The contract still needs to be approved by the University of Alabama System Board of Trustees Compensation Committee, which will meet later this week.
The move to ensure that Haase remains is an important one for the UAB athletic department, which has experienced its fair share of turmoil in recent months. Three sports, most notably football, were officially cut in November in a move that was a highly controversial one. During the basketball team’s upset victory over No. 3 Iowa State last week, some fans in attendance in Louisville chanted for the firing of school president Ray L. Watts.
In the release announcing Haase’s extension, the school revealed that it also has plans of upgrading the facilities for both basketball teams.
“Long-term stability for me and my staff is crucial and represents an important step in moving the program forward,” Haase said in the release. “Our recruits and their families can rest assured that I will be at UAB for the long-term future. Today’s commitment by the administration is a strong statement that UAB wants to be great in basketball.
“Planned future upgrades in travel, facilities and budgets will be an integral part of sustaining UAB basketball at an elite level.”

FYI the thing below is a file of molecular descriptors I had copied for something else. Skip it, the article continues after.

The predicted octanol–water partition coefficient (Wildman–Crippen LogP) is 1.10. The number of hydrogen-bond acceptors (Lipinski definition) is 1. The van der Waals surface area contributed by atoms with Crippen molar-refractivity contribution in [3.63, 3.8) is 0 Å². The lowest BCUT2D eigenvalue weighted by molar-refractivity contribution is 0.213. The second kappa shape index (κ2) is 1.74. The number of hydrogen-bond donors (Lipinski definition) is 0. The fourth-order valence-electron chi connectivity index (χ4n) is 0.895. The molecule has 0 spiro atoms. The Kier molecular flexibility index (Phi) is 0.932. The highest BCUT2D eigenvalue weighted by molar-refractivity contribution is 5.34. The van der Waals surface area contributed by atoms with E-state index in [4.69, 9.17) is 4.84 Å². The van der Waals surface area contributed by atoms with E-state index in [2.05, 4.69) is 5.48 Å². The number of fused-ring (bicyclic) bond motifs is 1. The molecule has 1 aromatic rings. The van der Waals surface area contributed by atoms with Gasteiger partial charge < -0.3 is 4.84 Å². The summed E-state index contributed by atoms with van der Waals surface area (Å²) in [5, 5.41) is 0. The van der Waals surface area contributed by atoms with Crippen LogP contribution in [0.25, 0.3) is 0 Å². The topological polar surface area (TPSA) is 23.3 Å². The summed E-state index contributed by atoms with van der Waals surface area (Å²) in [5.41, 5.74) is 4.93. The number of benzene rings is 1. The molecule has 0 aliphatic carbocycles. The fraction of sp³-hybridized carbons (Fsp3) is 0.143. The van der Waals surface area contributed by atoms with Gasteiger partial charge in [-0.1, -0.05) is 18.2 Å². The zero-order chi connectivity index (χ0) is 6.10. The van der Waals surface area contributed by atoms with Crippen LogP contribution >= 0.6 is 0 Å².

UAB finished fourth in Conference USA before winning the league’s automatic bid, and a number of their key contributors will be back next season. The Blazers’ top six scorers from this season, led by guard Robert Brown, have eligibility remaining with three (Chris Cokley, William Lee and Nick Norton) being freshmen.
UAB is wearing mismatched shoes to raise awareness for pediatric cancer
It isn’t some sort of fashion statement in an attempt to look cool. The mismatched shoe look is in place because UAB is hoping to raise awareness for pediatric cancer.
In a story from Alabama.com‘s Nick Birdsong from earlier in the season, the origin of the mismatched shoes for UAB is explained. After going on a European exhibition trip this summer, the Blazers faced a Spanish team with a player who wore two different colored sneakers. Liking the idea as a way to raise awareness for a cause, the Blazers decided to wear one green sneaker and one white sneaker while partnering with the Alabama Center for Childhood Cancer and Blood Disorders at Children’s of Alabama.
The goal of the mismatched shoes is to raise awareness, and money, for pediatric cancer. UAB also played a special message during home games this season in the hopes of getting fans to donate to the cause.